You’ve no doubt heard of the so-called snowball effect. And it was probably in a negative context, which makes sense considering the visual that accompanies its definition.
Imagine that you’re at the very top of a snowy mountain with a friend. You’re having a good-natured snowball fight near one particularly steep slope. Sure, there’s danger in doing so, but hey, you’re not the one closest to it.
So who cares?
If someone’s going down, it’s going to be your friend. You’re yards and yards away. Therefore, you’ve got plenty of room to dance around avoiding projectiles and scooping up more fluffy white stuff to form your own.
Of course, that dual focus on offense and defense alike does mean your aim isn’t so steady. And so one of those snowballs overshoots its mark (which, incidentally, is also bobbing and weaving).
Sailing past your friend’s head, it falls to the steep slope at the right angle and with the right momentum. And so it doesn’t stop there.
Not only does it not stop, but it keeps picking up more snow as it speeds down the mountain, quickly going from a mere handful to something the dimension of a good-sized grapefruit.
Then a bowling ball.
Then a disco ball.
The further it rolls, the bigger it gets until it’s one massive unstoppable force. And heaven help anyone or almost anything that gets in its way.
Forget Rain. Make It Snow!
Again, the snowball effect is a well-known concept to the point where Wikipedia has a page devoted to the topic.
Being a professional though, I’ll skip that and go to Merriam-Webster Dictionary’s site for our official definition instead. It reads, “A situation in which one action or event causes many other similar actions or events.”
Funny enough though, it offers a positive example to boost people’s understanding: “The city hopes that these improvements will have a snowball effect and spur private investments in the community.”
Being the Merriam-Webster Dictionary, it’s easy to assume it knows what it’s talking about when it comes to words and compound nouns. But even if you don’t see it as a trustworthy source, how about this example for you…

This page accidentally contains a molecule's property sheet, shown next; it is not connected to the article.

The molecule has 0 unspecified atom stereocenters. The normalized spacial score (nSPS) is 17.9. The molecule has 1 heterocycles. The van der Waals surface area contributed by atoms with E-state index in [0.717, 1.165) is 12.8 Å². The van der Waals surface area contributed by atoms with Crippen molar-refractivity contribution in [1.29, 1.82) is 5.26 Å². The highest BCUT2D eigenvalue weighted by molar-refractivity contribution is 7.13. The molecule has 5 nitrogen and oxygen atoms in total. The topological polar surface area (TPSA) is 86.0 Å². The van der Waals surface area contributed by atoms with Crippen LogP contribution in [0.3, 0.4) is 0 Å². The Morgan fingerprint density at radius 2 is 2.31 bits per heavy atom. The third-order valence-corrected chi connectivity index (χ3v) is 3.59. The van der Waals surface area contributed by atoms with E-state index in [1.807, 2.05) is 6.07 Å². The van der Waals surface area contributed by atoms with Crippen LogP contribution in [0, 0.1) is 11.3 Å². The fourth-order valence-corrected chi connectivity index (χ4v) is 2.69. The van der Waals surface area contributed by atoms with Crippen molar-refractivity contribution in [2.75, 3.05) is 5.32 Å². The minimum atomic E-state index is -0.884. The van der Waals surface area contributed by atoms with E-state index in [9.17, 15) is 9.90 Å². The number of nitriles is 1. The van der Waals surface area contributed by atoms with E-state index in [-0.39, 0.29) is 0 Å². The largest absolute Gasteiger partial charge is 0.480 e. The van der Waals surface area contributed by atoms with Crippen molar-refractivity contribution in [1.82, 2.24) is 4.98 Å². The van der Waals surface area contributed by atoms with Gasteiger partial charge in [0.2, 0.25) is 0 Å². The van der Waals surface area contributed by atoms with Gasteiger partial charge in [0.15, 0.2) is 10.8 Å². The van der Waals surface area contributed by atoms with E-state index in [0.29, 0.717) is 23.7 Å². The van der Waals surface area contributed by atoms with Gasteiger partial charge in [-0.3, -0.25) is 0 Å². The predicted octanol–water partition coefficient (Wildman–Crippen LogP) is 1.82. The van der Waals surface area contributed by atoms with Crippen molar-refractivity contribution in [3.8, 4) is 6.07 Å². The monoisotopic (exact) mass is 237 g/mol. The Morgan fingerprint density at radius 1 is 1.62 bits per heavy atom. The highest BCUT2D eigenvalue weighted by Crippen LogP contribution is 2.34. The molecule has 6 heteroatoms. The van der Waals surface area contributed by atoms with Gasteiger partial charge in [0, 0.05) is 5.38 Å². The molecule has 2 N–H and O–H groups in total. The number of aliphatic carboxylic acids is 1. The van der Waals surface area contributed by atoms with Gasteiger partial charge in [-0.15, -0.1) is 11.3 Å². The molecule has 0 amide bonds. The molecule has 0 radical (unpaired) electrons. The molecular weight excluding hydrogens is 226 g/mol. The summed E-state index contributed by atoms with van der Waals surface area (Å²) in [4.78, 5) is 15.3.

Imagine that you’re not at the top of that mountain. A company is in that space, while you’re standing at the bottom.
Also imagine that it’s not snow up there. It’s cash. And the company isn’t trying to hit anything with the crisp green bills (that somehow are still mashing together like snow) it’s reaching down to grab. It’s deliberately aiming for the slope so that the money just keeps collecting more and more money as it goes.
In the first scenario, the further up the slope you are, the safer you’ll be. If you have to encounter that snowball, you want it to be at its smallest stage.
In the second though, the further down you are, the more money comes rolling right to you. Naturally then, you want to be at the very bottom, waiting to catch it.
Or at least you want to be beside a cliff wall to end its momentum, allowing you to access that enormous collection of cash.
Bring it on!
A Slow but Steady Snowball Worth Waiting For
When it comes to timelines, that alternative “snowball” scenario isn’t at all applicable to dividend reinvesting – which is what this article is about, of course.
A rolling ball of white sticky stuff can travel quite quickly depending on the conditions. Taking advantage of a dividend reinvestment plan, however, takes years and years, even decades and decades.
The payouts you put back into the payout-providing stock only buy up so much more of it. At first…
Yet that brings up my second point. Because, when it comes to timelines, that alternative “snowball” scenario is spot on. The longer it’s left to roll, the bigger it’s going to become.
Make no mistake: There are big potential benefits to investing long term in a company that regularly increases its dividend. The more time you hold your shares, the higher the yield you’ll receive on your original investment.
(This assumes dividends increase over time, of course. So be looking for that kind of growth too.)
And the compounding effects of reinvested dividends should also generate increased investment returns over time. Take Realty Income (O), for instance.
Suppose that investors purchased shares on 12/31/2009 and held on through 2020. As of 9/30/2020, you would have a:
- 10.8% yield on cost (vs. an original yield of 6.6%)
- 64% increase in the amount of dividend income
- 134% increase in the value of your shares
- 93% of the original investment paid back as dividend income
That’s the kind of snowball effect I like to see. And I imagine you’re pretty OK with it too.
Realty Income states on its website:
“One way to become a shareholder is to buy shares through our direct stock purchase and dividend reinvestment plan (DRIP) administered by Computershare. This is a cost-effective way for investors to purchase shares of our common stock.